Mathematical sciences is a broad term that includes, in addition to areas of mathematics, those academic disciplines that are primarily mathematical in nature but may not be universally considered subfields of mathematics proper. Statistics, for example, is mathematical in its methods but grew out of political arithmetic which merged with inverse probability and grew through applications in the social sciences, some areas of physics and biometrics to become its own separate, though closely allied, field. Computer science, computational science, population genetics, operations research, cryptology, econometrics, theoretical physics, and actuarial science are other fields that may be considered part of mathematical sciences.
Some institutions offer degrees in mathematical sciences (e.g., the United States Military Academy and University of Khartoum ) or applied mathematical sciences (e.g., the University of Rhode Island).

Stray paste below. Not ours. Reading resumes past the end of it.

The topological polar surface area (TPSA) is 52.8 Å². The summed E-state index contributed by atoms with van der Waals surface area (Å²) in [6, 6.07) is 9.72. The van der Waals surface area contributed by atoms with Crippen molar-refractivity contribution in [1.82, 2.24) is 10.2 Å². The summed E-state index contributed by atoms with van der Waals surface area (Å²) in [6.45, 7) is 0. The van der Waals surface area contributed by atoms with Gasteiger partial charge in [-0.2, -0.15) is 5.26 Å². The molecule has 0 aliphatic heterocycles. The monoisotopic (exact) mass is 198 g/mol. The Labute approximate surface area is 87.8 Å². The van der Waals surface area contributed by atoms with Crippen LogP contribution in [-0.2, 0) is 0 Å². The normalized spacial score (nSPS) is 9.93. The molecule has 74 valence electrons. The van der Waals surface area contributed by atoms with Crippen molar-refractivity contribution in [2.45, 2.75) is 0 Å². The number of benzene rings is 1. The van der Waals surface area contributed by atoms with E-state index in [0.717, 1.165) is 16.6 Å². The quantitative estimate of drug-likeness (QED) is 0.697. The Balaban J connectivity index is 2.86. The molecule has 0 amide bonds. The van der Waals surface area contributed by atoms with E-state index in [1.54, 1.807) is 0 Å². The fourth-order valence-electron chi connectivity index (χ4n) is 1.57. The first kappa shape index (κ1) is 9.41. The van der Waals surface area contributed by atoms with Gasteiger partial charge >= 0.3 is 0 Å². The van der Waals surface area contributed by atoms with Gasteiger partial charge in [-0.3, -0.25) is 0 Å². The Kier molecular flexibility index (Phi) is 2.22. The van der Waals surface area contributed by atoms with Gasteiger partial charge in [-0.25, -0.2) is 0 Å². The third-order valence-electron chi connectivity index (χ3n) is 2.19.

- Division of Mathematical Sciences at the National Science Foundation, including a list of disciplinary areas supported
- Faculty of Mathematical Sciences at University of Khartoum, offers academic degrees in Mathematics, Computer Sciences and Statistics
- Mission statement of the Mathematical Sciences Research Institute
- Institute overview of the Isaac Newton Institute for Mathematical Sciences
- Mathematical Sciences in the U.S. 2009 Budget in a report from the AAAS